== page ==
A prominent Stanford University chemistry lab has been forced to retract a paper in the Journal of the American Chemical Society (JACS). According to the retraction notice:
Due to inconsistencies between some of the assigned structures and the experimental data that appear in the paper, the authors retract this publication. We regret very much this unfortunate occurrence.
The Retraction Watch tipster who alerted us to this retraction explained what the original paper reported:
The original paper claimed to show a chemical reaction that would convert rather simple starting materials into complex products. These particular products, or chemicals similar to them, could have interesting medicinal properties. The transformation reported in the paper is similar to others that have been published by the Trost group that use a similar ruthenium catalyst. This report, however, was an extension of these methods that had implications to explain the mechanism of other transformations and possibly lead to a number if other applications. Although it was an interesting extension of prior work, it was also not entirely unbelievable based on previous results.
The retraction notice implies that some of the structures of the products made in this paper are incorrect, but it is not clear how or which ones. It would be interesting to know if any of the conclusions of the paper are correct, since the mechanism they propose for the reaction could be applicable to other reactions. It would also be interesting to know what the actual structures of the products are. Likely, this was an error in interpreting NMR spectra – while this technique (which you mentioned in a recent post) is very useful to organic chemists for determining molecular structure, the results can be misinterpreted. It’s possible this was an honest mistake, as mistakes of this type have been known to happen.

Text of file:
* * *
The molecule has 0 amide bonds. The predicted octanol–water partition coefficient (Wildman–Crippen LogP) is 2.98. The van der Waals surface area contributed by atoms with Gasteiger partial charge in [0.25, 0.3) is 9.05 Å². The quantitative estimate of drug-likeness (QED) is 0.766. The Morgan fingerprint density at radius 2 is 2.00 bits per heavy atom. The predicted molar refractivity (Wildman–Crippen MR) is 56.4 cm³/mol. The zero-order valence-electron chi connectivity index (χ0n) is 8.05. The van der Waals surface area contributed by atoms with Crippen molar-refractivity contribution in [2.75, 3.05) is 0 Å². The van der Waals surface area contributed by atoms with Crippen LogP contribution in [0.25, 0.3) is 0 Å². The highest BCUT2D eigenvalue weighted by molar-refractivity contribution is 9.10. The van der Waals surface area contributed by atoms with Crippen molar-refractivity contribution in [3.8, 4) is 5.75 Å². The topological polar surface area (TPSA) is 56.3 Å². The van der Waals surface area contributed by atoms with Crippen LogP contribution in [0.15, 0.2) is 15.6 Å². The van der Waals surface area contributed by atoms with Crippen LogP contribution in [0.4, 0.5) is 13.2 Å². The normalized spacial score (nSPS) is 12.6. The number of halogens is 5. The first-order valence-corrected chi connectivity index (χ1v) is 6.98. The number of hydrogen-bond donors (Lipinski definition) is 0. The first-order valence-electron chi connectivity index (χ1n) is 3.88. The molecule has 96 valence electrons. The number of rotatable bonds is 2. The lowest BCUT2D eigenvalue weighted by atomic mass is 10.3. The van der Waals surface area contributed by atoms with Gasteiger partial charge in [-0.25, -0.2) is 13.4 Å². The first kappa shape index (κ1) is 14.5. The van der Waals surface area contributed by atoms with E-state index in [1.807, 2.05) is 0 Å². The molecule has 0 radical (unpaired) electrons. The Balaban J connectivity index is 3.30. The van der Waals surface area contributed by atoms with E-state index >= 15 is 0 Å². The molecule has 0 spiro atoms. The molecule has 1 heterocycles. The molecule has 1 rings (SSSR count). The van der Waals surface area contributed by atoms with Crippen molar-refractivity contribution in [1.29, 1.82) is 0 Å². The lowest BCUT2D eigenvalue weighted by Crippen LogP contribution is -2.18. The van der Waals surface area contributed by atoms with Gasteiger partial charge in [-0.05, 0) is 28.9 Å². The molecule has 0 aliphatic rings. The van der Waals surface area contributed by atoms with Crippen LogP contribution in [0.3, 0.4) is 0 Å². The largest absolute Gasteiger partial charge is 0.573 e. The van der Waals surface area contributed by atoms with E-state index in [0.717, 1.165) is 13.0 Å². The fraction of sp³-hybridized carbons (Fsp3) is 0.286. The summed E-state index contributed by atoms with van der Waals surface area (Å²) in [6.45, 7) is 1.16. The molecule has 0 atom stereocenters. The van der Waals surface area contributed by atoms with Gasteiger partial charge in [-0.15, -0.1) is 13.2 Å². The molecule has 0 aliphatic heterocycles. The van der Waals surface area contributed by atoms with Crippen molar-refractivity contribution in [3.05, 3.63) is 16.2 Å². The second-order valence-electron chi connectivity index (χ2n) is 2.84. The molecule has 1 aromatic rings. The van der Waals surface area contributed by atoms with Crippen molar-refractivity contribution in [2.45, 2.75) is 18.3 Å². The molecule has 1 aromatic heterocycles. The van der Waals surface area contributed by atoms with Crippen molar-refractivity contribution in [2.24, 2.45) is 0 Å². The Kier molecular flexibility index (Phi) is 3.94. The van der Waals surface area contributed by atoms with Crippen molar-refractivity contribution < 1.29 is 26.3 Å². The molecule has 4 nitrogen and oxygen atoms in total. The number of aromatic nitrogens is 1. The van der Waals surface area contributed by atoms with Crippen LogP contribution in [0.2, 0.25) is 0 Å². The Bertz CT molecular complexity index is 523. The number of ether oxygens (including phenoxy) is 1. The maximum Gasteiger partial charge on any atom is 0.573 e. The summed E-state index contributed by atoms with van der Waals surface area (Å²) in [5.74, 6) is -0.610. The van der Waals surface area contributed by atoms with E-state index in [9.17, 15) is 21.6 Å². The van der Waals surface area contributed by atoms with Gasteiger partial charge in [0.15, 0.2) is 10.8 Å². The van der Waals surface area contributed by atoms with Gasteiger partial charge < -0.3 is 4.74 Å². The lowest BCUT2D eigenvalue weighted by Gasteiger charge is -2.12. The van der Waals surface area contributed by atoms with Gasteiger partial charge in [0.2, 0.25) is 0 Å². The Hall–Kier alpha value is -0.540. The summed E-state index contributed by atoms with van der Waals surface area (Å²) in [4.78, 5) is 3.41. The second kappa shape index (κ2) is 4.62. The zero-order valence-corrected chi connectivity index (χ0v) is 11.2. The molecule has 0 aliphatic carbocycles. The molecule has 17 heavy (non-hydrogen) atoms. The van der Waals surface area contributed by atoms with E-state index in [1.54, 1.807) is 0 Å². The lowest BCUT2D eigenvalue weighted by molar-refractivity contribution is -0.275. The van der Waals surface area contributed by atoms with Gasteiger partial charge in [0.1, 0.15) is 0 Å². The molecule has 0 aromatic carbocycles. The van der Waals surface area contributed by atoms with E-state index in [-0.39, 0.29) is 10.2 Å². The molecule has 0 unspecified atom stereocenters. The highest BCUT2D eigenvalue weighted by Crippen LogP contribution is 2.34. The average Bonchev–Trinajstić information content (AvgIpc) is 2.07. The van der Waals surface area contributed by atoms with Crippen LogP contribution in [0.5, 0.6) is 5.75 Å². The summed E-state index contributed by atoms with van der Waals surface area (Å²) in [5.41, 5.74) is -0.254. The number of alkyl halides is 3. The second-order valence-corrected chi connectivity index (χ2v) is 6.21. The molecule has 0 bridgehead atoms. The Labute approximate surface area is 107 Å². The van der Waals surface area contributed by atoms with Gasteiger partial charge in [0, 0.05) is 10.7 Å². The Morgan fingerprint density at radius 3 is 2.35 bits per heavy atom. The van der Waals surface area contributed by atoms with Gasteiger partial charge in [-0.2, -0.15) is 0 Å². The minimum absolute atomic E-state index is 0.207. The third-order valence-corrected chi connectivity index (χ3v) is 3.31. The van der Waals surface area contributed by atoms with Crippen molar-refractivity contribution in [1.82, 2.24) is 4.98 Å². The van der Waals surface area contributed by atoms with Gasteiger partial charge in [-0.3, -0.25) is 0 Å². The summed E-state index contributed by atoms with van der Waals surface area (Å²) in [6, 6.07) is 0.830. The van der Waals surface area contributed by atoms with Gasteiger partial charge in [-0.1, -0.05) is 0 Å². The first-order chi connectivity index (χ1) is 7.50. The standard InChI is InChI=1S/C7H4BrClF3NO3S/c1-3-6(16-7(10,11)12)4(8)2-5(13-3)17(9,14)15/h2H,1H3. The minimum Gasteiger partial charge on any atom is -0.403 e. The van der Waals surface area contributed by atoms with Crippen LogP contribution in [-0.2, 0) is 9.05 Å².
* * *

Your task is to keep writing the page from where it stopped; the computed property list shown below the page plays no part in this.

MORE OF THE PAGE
So what happened? Senior author Barry Trost tells Retraction Watch:
The fundamental new reaction being reported did occur but a significant number of examples were not properly documented. There was simply a human error that occurred which one of my group members fortunately caught. We have subsequently revisited the chemistry and have subsequently published a paper reporting the new validated results. This time we had 3 group members validate the results just to make sure. We did discover a new and better catalyst in this review.
Sure enough, that new paper, “Propargyl Alcohols as β-Oxocarbenoid Precursors for the Ruthenium-Catalyzed Cyclopropanation of Unactivated Olefins by Redox Isomerization,” includes this footnote:
An initial report of this reaction using catalyst 1 was retracted because many of the reported examples were subsequently found to be questionable. This unfortunate circumstance led us to a total re-examination and the discovery of a much improved, veriﬁed, and reliable procedure, which is the topic of this paper.
We couldn’t ask for a more straightforward example of self-correcting science.